Route 460 Detour (Normal Rt. 460 with an orange DETOUR sign)
Route 460 Junction (Rt. 460 JCT)

...all these being specific local varieties of a state or US highway. This is almost never used with roads, avenues, streets or whatever (i.e. Main St. BYP or Main St. BUS.) Usually, the Business route (always with a corresponding BYP route to, um, bypass the businesses) will have a street name specific to the city or town it's in. The Business suffix, by nature, never applies to rural sections of highway; these usually have no suffix designation.

I'm not usually sure what the Alternate signs mean but I see them around sometimes. The Detour signs are used whenever the main section of the highway needs to be closed for construction, storm damage or whatever. The Junction sign indicates that you are not on the highway shown, but there is an intersection with it ahead.

Last edited by nerdly_dood; October 3rd, 2011 at 11:26 PM.
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Old October 4th, 2011, 12:02 AM   #34
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If you go back far enough, you had other "banners" (which is what the roadgeeks who do the Wikipedia U.S. roads articles call those), like "City US 12" or "Truck US 1-9" (which still exists in New Jersey). I tend to put them in that order ("Alternate US 460" rather than "US 460 Alternate" - so "suffix" wouldn't work for me), and that's the order they usually appear in on roadside signs, at least north of the Potomac.

An Alternate route is exactly what it sounds like: If US xx was approaching a given county seat or something, they might lay out an Alternate route through the town and an unbannered around it, or vice versa, or you might have two routes for many miles....

Some states - Rhode Island, Maine, maybe Connecticut... - have turned their segments of "Alternate US 1" to "US 1A," written like that (1A) on the shields; while Massachusetts, New York and New Hampshire have - and have had for decades - state 1As. There's even a place where US 1A in Rhode Island becomes Mass. 1A at the state line.
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Old October 4th, 2011, 12:42 AM   #35
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Quote:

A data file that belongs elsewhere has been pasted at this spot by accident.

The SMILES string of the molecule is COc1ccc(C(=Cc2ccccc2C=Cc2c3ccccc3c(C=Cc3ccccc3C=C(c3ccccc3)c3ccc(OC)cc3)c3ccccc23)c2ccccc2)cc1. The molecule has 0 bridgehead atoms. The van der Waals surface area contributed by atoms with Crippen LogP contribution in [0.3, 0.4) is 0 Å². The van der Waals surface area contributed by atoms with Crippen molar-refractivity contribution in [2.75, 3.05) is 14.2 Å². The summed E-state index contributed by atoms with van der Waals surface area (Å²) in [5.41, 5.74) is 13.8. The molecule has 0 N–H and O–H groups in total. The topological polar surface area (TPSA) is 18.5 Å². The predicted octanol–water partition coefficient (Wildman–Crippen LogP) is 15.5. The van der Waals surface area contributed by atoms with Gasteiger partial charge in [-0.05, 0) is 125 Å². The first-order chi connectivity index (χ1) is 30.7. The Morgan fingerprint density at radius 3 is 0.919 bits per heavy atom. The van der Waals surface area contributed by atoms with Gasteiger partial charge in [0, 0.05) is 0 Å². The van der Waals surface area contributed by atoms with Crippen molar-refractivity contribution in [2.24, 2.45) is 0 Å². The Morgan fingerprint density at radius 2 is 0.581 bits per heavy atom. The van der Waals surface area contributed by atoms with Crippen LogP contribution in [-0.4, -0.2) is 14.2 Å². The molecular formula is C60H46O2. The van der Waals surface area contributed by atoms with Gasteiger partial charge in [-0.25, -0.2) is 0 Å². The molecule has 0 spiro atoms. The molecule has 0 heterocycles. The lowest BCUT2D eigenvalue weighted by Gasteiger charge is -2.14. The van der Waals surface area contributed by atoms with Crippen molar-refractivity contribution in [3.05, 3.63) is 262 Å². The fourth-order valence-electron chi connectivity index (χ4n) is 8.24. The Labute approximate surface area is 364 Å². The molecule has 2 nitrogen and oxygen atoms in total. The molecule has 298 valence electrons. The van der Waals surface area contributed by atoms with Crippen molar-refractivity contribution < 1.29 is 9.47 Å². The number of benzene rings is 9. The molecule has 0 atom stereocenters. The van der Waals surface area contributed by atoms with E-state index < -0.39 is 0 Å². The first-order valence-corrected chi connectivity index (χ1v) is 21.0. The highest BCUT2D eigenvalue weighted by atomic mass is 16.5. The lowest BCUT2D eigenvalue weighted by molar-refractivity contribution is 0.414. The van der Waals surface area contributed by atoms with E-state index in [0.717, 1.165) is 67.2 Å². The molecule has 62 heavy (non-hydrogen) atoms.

Originally Posted by Patrick View Post
-straße (Hauptstraße)
-weg (Steinchesweg)
-allee (Laurentiusallee)
-gasse (Brotgasse)
-gässchen (Glockengießergässchen)
-platz (Zentralplatz)
-damm (Kurfüstendamm)
-markt (Viehmarkt)
-ring (Hansaring)
-boulevard (Europaboulevard)
-hof (Domfreihof)
-ufer (Zurlaubener Ufer)
-kai (Untermainkai)

outside towns just

Kreisstraße
Landstraße / Staatsstraße
Bundesstraße
Autobahn


prefixes are

Im (ex: Im Mühlengarten)
Am (ex: Am roten Tor)
Auf (ex: Auf der braunen Erde
Unter (ex: Unter den Linden)
Would like to add Gürtel, Zeile and Lände. They most likely only exist in Austria.
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Old October 4th, 2011, 02:09 PM   #36
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Quote:
Originally Posted by roofromoz View Post
In my area is the following (off the top of my head):

street
road
avenue (a subdivision near my place has every road with this prefix, irrespective of the length)
place
close
lane
highway
motorway
bypass
boulevarde
way
drive
parkway
crescent
grove
extension
link eg. Eastlink
parade
track
developmental road (Queensland)
freeway
esplanade
avenue of honour (common in country towns)
retreat
ridge
square
tollway
trail
walk
vista
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Old October 4th, 2011, 04:13 PM   #37
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Dutch suffixes

-baan (Utrechtsebaan)
-boulevard (Europaboulevard)
-dreef (Zamenhofdreef)
-ring (Asserring)
-weg (Grotenhuysweg)
-rijweg (Oostzanerrijweg)